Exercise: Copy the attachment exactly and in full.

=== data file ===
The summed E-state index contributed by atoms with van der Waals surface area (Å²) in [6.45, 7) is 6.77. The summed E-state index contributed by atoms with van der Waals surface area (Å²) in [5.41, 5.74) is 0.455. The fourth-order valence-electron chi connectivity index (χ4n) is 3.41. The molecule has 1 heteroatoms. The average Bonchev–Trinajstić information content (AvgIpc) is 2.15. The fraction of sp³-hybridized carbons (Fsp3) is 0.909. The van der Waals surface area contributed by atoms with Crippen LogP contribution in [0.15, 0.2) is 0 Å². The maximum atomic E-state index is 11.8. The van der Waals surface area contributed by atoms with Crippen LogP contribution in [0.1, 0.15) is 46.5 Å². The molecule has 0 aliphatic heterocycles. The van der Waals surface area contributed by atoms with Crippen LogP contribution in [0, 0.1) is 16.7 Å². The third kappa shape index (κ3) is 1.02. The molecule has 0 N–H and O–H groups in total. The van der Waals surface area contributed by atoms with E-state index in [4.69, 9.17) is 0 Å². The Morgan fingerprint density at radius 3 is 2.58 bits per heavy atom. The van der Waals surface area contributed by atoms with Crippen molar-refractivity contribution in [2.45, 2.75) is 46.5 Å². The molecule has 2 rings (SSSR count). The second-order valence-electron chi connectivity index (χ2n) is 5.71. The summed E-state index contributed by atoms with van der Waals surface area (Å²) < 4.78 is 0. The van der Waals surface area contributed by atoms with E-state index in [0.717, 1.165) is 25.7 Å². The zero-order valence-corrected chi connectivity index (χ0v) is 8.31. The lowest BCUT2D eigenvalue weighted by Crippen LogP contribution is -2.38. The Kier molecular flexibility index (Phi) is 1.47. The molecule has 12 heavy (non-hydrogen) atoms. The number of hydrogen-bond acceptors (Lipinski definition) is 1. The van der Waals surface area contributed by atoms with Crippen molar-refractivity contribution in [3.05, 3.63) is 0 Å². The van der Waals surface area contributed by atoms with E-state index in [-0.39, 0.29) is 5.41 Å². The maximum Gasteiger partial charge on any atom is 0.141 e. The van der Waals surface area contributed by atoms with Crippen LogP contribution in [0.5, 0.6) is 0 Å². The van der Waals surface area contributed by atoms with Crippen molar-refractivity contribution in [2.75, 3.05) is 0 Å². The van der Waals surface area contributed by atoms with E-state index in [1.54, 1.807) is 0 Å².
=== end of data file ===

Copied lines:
The summed E-state index contributed by atoms with van der Waals surface area (Å²) in [6.45, 7) is 6.77. The summed E-state index contributed by atoms with van der Waals surface area (Å²) in [5.41, 5.74) is 0.455. The fourth-order valence-electron chi connectivity index (χ4n) is 3.41. The molecule has 1 heteroatoms. The average Bonchev–Trinajstić information content (AvgIpc) is 2.15. The fraction of sp³-hybridized carbons (Fsp3) is 0.909. The van der Waals surface area contributed by atoms with Crippen LogP contribution in [0.15, 0.2) is 0 Å². The maximum atomic E-state index is 11.8. The van der Waals surface area contributed by atoms with Crippen LogP contribution in [0.1, 0.15) is 46.5 Å². The molecule has 0 aliphatic heterocycles. The van der Waals surface area contributed by atoms with Crippen LogP contribution in [0, 0.1) is 16.7 Å². The third kappa shape index (κ3) is 1.02. The molecule has 0 N–H and O–H groups in total. The van der Waals surface area contributed by atoms with E-state index in [4.69, 9.17) is 0 Å². The Morgan fingerprint density at radius 3 is 2.58 bits per heavy atom. The van der Waals surface area contributed by atoms with Crippen molar-refractivity contribution in [2.45, 2.75) is 46.5 Å². The molecule has 2 rings (SSSR count). The second-order valence-electron chi connectivity index (χ2n) is 5.71. The summed E-state index contributed by atoms with van der Waals surface area (Å²) < 4.78 is 0. The van der Waals surface area contributed by atoms with E-state index in [0.717, 1.165) is 25.7 Å². The zero-order valence-corrected chi connectivity index (χ0v) is 8.31. The lowest BCUT2D eigenvalue weighted by Crippen LogP contribution is -2.38. The Kier molecular flexibility index (Phi) is 1.47. The molecule has 12 heavy (non-hydrogen) atoms. The number of hydrogen-bond acceptors (Lipinski definition) is 1. The van der Waals surface area contributed by atoms with Crippen molar-refractivity contribution in [3.05, 3.63) is 0 Å². The van der Waals surface area contributed by atoms with E-state index in [-0.39, 0.29) is 5.41 Å². The maximum Gasteiger partial charge on any atom is 0.141 e. The van der Waals surface area contributed by atoms with Crippen LogP contribution in [0.5, 0.6) is 0 Å². The van der Waals surface area contributed by atoms with Crippen molar-refractivity contribution in [2.75, 3.05) is 0 Å². The van der Waals surface area contributed by atoms with E-state index in [1.54, 1.807) is 0 Å².